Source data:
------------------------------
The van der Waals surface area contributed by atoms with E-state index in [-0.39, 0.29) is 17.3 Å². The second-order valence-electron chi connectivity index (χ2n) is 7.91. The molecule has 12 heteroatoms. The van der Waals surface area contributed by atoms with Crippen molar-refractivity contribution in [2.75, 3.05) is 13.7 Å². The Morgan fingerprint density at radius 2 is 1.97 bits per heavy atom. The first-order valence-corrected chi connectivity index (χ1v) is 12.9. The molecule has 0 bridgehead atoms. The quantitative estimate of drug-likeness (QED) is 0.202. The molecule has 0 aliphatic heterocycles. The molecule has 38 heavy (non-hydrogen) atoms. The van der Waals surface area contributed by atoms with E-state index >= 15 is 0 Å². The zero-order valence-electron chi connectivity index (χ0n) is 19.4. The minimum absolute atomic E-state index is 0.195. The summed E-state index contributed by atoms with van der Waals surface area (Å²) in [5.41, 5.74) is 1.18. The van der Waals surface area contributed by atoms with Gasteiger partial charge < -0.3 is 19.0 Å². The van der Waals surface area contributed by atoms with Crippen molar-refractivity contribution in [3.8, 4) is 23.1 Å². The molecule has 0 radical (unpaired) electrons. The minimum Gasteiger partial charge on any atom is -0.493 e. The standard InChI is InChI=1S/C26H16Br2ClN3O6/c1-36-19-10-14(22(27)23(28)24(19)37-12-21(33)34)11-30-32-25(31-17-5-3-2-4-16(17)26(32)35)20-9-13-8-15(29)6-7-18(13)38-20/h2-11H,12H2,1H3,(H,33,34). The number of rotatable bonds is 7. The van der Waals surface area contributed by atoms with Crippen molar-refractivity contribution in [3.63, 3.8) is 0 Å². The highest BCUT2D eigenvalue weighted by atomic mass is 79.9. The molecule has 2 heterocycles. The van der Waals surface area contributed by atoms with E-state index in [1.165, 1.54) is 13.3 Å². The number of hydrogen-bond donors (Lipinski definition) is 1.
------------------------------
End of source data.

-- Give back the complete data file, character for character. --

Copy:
The van der Waals surface area contributed by atoms with E-state index in [-0.39, 0.29) is 17.3 Å². The second-order valence-electron chi connectivity index (χ2n) is 7.91. The molecule has 12 heteroatoms. The van der Waals surface area contributed by atoms with Crippen molar-refractivity contribution in [2.75, 3.05) is 13.7 Å². The Morgan fingerprint density at radius 2 is 1.97 bits per heavy atom. The first-order valence-corrected chi connectivity index (χ1v) is 12.9. The molecule has 0 bridgehead atoms. The quantitative estimate of drug-likeness (QED) is 0.202. The molecule has 0 aliphatic heterocycles. The molecule has 38 heavy (non-hydrogen) atoms. The van der Waals surface area contributed by atoms with E-state index >= 15 is 0 Å². The zero-order valence-electron chi connectivity index (χ0n) is 19.4. The minimum absolute atomic E-state index is 0.195. The summed E-state index contributed by atoms with van der Waals surface area (Å²) in [5.41, 5.74) is 1.18. The van der Waals surface area contributed by atoms with Gasteiger partial charge < -0.3 is 19.0 Å². The van der Waals surface area contributed by atoms with Crippen molar-refractivity contribution in [3.8, 4) is 23.1 Å². The molecule has 0 radical (unpaired) electrons. The minimum Gasteiger partial charge on any atom is -0.493 e. The standard InChI is InChI=1S/C26H16Br2ClN3O6/c1-36-19-10-14(22(27)23(28)24(19)37-12-21(33)34)11-30-32-25(31-17-5-3-2-4-16(17)26(32)35)20-9-13-8-15(29)6-7-18(13)38-20/h2-11H,12H2,1H3,(H,33,34). The number of rotatable bonds is 7. The van der Waals surface area contributed by atoms with Crippen molar-refractivity contribution in [3.63, 3.8) is 0 Å². The highest BCUT2D eigenvalue weighted by atomic mass is 79.9. The molecule has 2 heterocycles. The van der Waals surface area contributed by atoms with E-state index in [1.165, 1.54) is 13.3 Å². The number of hydrogen-bond donors (Lipinski definition) is 1.